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Epistle to the Americans

01 May 2015

Jonathon Wright finds a scholar's message of limited wider appeal


Reality, Grief, Hope: Three urgent prophetic tasks 
Walter Brueggemann 
Eerdmans £10.99
Church Times Bookshop £9.90

IF YOU are an American Christian looking for a self-flagellating read, this is the book for you. Walter Brueggemann's aim is to call American Christians to prophetic action. The Church is to reject the ideology of American exceptionalism and embrace a narrative of neighbourly relationship.

The argument is based around a "dynamic analogy". It compares the attitude of the Jerusalem elite in the run-up and aftermath of the city's destruction in 587 BCE to the self-perception of the US in the wake of 9/11. In 165 pages, Brueggemann argues that an "imperial" ideology leading to denial of reality and despair can be countered only by the prophetic announcement of realism, grief, and hope. Fundamentally, he is asking readers what it means to be a Christian in the US.

As an extended sermon against a particular vision of American society (national security, self-interested government, and markets), this book is a good and thought-provoking read. Further, Brueggemann's comments on the Church's relationship with Psalms of lament will repay careful consideration. Do not, however, expect this to be a work of biblical exegesis. This is a manifesto that uses biblical texts for an (often strained) analogy with the present: can 9/11 really be compared to the impact of the destruction of Jerusalem on Israelite religion?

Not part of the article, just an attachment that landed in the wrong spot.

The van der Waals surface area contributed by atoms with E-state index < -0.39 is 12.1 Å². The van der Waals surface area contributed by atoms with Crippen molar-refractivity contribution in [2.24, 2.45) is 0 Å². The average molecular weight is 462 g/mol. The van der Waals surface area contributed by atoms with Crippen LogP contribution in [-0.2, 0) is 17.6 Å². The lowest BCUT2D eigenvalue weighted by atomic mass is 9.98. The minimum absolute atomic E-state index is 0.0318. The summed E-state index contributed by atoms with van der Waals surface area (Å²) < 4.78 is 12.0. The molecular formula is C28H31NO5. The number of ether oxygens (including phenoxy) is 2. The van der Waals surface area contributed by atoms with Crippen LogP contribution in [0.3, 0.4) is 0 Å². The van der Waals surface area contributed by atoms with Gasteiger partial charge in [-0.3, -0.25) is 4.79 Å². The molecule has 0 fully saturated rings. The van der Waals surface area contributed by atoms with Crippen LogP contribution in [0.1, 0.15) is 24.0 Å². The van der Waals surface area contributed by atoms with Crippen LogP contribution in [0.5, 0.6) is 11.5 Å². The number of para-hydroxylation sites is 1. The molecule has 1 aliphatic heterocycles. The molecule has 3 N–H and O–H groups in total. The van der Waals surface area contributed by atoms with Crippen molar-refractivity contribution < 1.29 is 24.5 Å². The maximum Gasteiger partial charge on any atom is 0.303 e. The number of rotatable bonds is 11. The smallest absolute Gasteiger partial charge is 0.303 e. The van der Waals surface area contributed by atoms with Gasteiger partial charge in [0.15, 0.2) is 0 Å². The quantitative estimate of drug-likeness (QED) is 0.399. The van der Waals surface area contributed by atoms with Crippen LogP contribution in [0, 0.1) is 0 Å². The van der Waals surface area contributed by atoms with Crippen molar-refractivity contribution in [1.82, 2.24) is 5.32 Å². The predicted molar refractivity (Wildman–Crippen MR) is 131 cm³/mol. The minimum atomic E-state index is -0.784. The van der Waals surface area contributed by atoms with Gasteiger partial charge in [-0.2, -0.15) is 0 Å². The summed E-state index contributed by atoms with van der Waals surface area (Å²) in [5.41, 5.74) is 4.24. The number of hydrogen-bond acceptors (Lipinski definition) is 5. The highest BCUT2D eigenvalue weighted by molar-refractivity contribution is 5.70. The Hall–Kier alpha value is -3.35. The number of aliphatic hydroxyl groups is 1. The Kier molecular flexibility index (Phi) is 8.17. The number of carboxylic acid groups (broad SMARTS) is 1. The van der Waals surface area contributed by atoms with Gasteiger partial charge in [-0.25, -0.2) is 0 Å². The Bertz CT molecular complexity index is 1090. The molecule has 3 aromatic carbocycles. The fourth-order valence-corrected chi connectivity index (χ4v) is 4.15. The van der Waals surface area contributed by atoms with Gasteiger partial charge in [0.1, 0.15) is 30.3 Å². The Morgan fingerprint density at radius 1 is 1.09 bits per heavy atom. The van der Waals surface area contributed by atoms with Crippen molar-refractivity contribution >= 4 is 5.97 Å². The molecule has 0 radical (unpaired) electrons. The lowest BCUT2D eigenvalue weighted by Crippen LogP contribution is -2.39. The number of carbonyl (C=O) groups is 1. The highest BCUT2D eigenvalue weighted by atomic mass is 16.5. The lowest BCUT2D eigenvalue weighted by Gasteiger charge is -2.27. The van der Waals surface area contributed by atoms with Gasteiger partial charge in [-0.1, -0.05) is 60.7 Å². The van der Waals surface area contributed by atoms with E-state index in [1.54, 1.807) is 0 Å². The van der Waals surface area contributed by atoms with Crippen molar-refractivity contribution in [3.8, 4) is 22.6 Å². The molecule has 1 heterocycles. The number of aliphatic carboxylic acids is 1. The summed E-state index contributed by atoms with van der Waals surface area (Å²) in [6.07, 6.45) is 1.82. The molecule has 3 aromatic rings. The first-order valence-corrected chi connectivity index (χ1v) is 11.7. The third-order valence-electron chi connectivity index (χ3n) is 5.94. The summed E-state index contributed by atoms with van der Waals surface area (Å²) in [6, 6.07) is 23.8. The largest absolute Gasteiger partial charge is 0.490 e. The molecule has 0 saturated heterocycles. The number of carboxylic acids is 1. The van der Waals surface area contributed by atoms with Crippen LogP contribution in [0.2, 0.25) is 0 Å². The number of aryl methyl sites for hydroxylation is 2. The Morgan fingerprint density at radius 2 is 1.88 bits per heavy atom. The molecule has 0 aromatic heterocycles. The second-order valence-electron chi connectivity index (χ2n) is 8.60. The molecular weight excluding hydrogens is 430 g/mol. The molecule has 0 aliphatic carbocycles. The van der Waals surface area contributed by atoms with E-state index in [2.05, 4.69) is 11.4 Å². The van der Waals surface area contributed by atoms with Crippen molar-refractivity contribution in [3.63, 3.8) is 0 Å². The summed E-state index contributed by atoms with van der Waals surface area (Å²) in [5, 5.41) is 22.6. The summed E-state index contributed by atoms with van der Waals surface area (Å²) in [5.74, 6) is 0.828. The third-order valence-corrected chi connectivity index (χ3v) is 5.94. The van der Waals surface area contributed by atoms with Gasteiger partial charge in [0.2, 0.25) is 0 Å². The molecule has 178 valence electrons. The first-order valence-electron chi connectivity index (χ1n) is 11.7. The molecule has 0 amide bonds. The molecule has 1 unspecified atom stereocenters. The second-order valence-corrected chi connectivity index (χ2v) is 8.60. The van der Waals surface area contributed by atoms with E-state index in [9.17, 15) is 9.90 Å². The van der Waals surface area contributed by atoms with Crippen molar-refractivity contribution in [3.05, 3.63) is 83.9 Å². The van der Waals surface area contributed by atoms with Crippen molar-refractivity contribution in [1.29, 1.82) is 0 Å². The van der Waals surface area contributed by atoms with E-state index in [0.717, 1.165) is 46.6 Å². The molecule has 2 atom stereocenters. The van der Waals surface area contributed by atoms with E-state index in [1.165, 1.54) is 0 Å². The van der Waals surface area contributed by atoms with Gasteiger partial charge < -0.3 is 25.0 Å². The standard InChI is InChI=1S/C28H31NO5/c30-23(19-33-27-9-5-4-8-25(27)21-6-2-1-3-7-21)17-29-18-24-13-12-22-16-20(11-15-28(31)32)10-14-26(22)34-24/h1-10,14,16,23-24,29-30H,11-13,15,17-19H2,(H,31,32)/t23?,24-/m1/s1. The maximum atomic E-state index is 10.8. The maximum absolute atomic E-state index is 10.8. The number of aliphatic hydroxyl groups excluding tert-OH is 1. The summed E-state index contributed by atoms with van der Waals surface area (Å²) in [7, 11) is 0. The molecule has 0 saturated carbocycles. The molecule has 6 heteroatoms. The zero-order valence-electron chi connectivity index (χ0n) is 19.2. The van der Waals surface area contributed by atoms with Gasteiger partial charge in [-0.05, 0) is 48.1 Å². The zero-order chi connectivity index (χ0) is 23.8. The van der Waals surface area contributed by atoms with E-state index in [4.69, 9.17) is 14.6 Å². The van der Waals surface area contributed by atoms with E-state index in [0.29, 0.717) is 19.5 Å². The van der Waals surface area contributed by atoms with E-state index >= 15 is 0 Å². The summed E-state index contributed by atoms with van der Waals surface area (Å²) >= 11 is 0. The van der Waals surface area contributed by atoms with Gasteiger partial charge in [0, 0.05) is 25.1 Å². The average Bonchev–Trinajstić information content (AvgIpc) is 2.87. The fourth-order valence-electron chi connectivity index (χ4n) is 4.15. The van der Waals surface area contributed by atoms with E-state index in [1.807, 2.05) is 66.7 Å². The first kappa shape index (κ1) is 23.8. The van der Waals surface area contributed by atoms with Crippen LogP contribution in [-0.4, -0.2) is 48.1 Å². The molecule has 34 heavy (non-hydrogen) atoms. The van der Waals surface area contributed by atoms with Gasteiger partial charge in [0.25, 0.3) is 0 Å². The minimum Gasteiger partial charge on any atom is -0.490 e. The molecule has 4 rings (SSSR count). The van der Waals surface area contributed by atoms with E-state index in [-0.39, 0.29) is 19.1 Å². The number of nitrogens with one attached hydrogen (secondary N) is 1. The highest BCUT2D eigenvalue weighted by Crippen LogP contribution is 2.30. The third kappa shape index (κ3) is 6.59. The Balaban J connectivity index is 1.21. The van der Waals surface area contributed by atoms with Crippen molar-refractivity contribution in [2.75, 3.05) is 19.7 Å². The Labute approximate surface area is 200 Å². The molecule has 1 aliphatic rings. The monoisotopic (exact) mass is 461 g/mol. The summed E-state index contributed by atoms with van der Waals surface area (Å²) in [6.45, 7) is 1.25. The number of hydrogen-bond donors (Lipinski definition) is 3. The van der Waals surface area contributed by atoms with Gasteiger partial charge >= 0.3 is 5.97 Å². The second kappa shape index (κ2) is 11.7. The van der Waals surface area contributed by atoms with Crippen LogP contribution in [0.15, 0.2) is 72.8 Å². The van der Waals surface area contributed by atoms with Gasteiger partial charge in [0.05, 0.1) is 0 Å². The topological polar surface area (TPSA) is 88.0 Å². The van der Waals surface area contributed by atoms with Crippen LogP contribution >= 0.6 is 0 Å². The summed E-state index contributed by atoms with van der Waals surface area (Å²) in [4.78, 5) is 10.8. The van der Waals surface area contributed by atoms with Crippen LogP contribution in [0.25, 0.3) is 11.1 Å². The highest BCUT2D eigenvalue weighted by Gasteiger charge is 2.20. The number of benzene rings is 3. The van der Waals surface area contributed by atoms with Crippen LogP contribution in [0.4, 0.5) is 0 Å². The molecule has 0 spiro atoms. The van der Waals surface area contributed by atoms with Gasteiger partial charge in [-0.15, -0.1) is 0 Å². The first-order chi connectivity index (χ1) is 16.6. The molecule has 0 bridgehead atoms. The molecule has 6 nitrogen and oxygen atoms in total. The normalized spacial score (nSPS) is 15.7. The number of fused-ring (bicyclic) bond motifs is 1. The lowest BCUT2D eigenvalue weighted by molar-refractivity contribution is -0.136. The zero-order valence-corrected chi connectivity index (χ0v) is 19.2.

Readers need to keep a critical eye on the context of Brueggemann's biblical citations: he often uses Amos as a critique of the Jerusalem elite, although the passages cited are directed against the northern kingdom and cult. Similarly, Brueggemann refers to a wide array of contemporary scholarship to bolster his argument with-out critically engaging with some of its more dubious assertions. For example, in chapter five he cites a string of scholars who claim that St Paul's letters are a coded attack on Rome and the empire. But he never deals with the methodological problem underlying all of these works: there is no evidence that St Paul wrote in code.

Who is the book aimed at? While activists will find plenty to engage with, I doubt a parish book club would be rewarded for its efforts in reading it. Brueggemann is not systematic in his identification of sources, and hops without constraint through the Bible in utilising material. Its American focus raises some pertinent issues for British readers, but there are many dissimilarities as well. And readers on this side of the pond may need to have Wikipedia to hand to understand several unexplained cultural references. 

Jonathon Wright is an ordinand at St Stephen's House, Oxford, and a D.Phil. student.

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